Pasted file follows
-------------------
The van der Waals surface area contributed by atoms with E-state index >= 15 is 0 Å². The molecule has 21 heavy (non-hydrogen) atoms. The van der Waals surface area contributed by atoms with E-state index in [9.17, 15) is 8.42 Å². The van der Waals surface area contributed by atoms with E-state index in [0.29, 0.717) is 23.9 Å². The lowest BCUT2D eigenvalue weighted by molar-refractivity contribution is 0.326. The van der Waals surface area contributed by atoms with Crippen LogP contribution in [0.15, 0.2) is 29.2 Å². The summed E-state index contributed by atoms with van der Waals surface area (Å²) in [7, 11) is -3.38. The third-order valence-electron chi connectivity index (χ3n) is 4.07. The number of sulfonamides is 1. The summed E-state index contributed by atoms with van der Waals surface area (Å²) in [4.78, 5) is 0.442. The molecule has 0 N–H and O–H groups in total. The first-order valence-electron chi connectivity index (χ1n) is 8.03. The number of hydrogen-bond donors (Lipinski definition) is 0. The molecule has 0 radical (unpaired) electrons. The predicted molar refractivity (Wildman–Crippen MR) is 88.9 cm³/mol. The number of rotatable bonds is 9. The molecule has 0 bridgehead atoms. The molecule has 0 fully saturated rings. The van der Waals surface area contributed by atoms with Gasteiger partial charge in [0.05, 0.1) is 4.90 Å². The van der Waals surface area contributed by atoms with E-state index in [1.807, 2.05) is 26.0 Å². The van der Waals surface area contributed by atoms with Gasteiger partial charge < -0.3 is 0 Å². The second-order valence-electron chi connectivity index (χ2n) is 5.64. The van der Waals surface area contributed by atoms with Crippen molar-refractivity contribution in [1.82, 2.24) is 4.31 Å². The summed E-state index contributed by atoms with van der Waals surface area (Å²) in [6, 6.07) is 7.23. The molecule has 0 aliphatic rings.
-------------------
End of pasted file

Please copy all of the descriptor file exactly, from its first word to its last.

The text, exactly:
The van der Waals surface area contributed by atoms with E-state index >= 15 is 0 Å². The molecule has 21 heavy (non-hydrogen) atoms. The van der Waals surface area contributed by atoms with E-state index in [9.17, 15) is 8.42 Å². The van der Waals surface area contributed by atoms with E-state index in [0.29, 0.717) is 23.9 Å². The lowest BCUT2D eigenvalue weighted by molar-refractivity contribution is 0.326. The van der Waals surface area contributed by atoms with Crippen LogP contribution in [0.15, 0.2) is 29.2 Å². The summed E-state index contributed by atoms with van der Waals surface area (Å²) in [7, 11) is -3.38. The third-order valence-electron chi connectivity index (χ3n) is 4.07. The number of sulfonamides is 1. The summed E-state index contributed by atoms with van der Waals surface area (Å²) in [4.78, 5) is 0.442. The molecule has 0 N–H and O–H groups in total. The first-order valence-electron chi connectivity index (χ1n) is 8.03. The number of hydrogen-bond donors (Lipinski definition) is 0. The molecule has 0 radical (unpaired) electrons. The predicted molar refractivity (Wildman–Crippen MR) is 88.9 cm³/mol. The number of rotatable bonds is 9. The molecule has 0 bridgehead atoms. The molecule has 0 fully saturated rings. The van der Waals surface area contributed by atoms with Gasteiger partial charge in [0.05, 0.1) is 4.90 Å². The van der Waals surface area contributed by atoms with E-state index in [1.807, 2.05) is 26.0 Å². The van der Waals surface area contributed by atoms with Gasteiger partial charge < -0.3 is 0 Å². The second-order valence-electron chi connectivity index (χ2n) is 5.64. The van der Waals surface area contributed by atoms with Crippen molar-refractivity contribution in [1.82, 2.24) is 4.31 Å². The summed E-state index contributed by atoms with van der Waals surface area (Å²) in [6, 6.07) is 7.23. The molecule has 0 aliphatic rings.